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Why would the error "No error message available, result code: DB_SEC_E_AUTH_FAILED(0x80040E4D)" begin showing up in MSVS 2010?

I am writing regarding an error that has very recently (yesterday) appeared in the development environment of a piece of C# software that has been under development for nearly three years. The code is housed in a Subversion Repository and five developers total (including myself are working on it) using Microsoft Visual Studio 2010 (originally we used MSVS 2008).

The MSVS solution is a collection of 8 projects and a main form (call if frmX) which has a TabControl on it which coincidentally has 8 TabPages on it (i.e., there is not one TabPage per project).  To make the code more managable frmX is broken into a total of 9 files; the main file which has a Designer.cs file and 8 auxillary files, one for each TabPage.

Last night when I opened frmX from the MSVS Solution Explorer by double-clicking it, I received 9 identical error messages which appeared one after the other, all of which say:
No error message available, result code: DB_SEC_E_AUTH_FAILED(0x80040E4D).
I don't know that there are 9 because there are 9 frmX files but it seems related...

After clicking OK on these errors, the form opens in the MSVS Designer.  The code will clean successfully.  The code will build successfully.  The code will run.

Two of us have been chasing this problem today but cannot find any reason for why they are appearing.  Any thoughts on where these are coming from and how we can get rid of them?
.NET ProgrammingC#

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8/22/2022 - Mon
Jesse Houwing

Googleling the error message brings up errors related to the Connectionstring in your code or in the project file, config file or dataset.


Thanks for your reply.

I had seen some references on the web to this problem being related to a connection string issue but didn't see how it pertained to my problem since the errors appear in the development environment, prior to running the program.  However, I began deleting user-controls from main main form (i.e., frmX in my original posting) and the errors began disappearing.  In the constructor for those user controls a DB connection is initialized (i.e., a variable of type OleDBConnection is initialized).  Obviously deleting the user controls is not a long term solution but moving the initialization of the DB connection out of the constructor seems to be a possibility.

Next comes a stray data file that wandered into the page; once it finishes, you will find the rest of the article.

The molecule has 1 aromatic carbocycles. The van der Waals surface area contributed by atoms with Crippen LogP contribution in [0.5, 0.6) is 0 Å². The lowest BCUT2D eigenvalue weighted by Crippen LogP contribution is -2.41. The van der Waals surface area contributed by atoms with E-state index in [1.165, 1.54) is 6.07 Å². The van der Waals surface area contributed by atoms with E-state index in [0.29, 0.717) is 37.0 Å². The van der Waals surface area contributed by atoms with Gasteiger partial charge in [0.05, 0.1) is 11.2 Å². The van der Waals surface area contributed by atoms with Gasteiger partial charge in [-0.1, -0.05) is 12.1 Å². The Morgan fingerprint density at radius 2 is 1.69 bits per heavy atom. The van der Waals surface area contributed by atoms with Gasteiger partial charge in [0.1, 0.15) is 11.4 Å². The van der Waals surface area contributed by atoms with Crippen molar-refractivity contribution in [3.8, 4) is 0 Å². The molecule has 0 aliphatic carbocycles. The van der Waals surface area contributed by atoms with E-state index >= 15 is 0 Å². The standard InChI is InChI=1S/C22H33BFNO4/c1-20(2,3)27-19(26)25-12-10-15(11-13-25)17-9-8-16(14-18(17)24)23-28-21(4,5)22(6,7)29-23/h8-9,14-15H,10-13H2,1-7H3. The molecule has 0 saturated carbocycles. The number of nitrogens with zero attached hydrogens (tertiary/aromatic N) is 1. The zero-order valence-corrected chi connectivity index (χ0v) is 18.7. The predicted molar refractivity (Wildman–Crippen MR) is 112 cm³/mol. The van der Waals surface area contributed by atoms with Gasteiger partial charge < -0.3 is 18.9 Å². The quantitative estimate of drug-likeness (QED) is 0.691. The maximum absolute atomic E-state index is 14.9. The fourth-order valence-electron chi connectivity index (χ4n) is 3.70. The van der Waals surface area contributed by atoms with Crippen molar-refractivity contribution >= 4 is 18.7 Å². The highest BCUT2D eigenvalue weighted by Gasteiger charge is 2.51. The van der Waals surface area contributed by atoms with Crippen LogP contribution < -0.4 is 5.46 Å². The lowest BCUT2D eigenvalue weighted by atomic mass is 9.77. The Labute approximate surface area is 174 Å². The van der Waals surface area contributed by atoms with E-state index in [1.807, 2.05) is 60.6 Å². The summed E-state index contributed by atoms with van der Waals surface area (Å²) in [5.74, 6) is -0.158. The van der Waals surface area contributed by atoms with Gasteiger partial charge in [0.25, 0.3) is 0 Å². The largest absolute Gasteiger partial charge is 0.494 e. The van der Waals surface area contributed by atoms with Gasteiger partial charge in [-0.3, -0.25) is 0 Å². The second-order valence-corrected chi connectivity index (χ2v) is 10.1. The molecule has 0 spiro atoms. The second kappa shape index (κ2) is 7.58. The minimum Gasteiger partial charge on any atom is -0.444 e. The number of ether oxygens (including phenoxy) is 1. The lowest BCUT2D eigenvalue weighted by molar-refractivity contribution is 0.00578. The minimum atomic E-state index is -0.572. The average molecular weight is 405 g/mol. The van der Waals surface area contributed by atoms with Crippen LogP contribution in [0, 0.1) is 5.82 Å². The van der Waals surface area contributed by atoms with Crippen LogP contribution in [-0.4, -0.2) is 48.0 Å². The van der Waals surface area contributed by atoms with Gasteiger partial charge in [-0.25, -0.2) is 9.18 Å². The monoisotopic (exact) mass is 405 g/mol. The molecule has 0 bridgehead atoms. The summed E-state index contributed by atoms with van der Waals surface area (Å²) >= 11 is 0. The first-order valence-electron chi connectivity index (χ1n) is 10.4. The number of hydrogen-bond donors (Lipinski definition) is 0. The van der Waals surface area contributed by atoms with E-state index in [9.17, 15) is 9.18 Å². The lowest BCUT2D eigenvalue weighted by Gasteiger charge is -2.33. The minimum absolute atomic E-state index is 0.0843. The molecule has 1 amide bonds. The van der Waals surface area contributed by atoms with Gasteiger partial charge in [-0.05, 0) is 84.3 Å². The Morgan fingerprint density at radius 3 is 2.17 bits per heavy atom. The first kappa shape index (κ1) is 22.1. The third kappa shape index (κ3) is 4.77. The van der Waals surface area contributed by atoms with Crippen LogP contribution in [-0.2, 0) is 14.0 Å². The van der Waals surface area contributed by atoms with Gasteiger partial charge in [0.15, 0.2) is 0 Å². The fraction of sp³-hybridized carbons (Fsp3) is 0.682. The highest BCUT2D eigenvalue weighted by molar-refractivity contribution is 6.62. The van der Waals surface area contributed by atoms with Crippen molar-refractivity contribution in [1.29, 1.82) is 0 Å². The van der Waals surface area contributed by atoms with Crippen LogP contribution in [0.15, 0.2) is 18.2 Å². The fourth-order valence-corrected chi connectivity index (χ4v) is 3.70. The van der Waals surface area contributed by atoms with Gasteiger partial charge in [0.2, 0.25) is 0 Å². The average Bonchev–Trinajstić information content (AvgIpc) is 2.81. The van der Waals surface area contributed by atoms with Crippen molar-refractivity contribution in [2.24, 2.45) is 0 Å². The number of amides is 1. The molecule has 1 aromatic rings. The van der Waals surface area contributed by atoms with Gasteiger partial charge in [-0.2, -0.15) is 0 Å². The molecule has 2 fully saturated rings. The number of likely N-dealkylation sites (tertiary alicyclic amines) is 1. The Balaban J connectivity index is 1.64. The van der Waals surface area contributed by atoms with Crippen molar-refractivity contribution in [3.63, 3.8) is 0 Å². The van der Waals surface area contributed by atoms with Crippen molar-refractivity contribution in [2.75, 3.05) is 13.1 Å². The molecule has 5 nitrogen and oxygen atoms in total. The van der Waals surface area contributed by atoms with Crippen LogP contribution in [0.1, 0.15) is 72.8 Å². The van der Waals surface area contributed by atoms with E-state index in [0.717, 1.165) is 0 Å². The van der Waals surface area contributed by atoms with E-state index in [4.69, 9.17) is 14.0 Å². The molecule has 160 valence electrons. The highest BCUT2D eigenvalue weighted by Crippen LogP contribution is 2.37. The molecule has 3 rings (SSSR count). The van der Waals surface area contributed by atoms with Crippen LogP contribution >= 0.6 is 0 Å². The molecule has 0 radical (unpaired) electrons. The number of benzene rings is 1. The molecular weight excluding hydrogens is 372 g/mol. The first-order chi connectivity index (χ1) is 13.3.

I guess that when the Visual Studio Designer shows frmX in the development environment it runs the constructor of the user-controls, tries to make the DB connection at that time and fails.

Deleting four user controls led to eight of the nine errors.  The relationship between the nine errors and the nine frmX files turned out to be coincidental afterall.
Jesse Houwing

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Thanks for your help.  The problem has been fixed.

Eight of the nine errors were dealt with by removing the DB connection code from the constructors of four user controls (UCs) - each UC was giving me two errors apiece.  Intead of moving that code into the Load event of the user-control and using the Design mode flag to determine whether or not the code should be performed, I created a new sub-routine named initialize_UC that is only called when the program is running from frmX (the main form).

The ninth error was due to a DB-related variable being declared in the declaration section of a fifth user-control.  However, this variable was unused and it was simply removed from the code.
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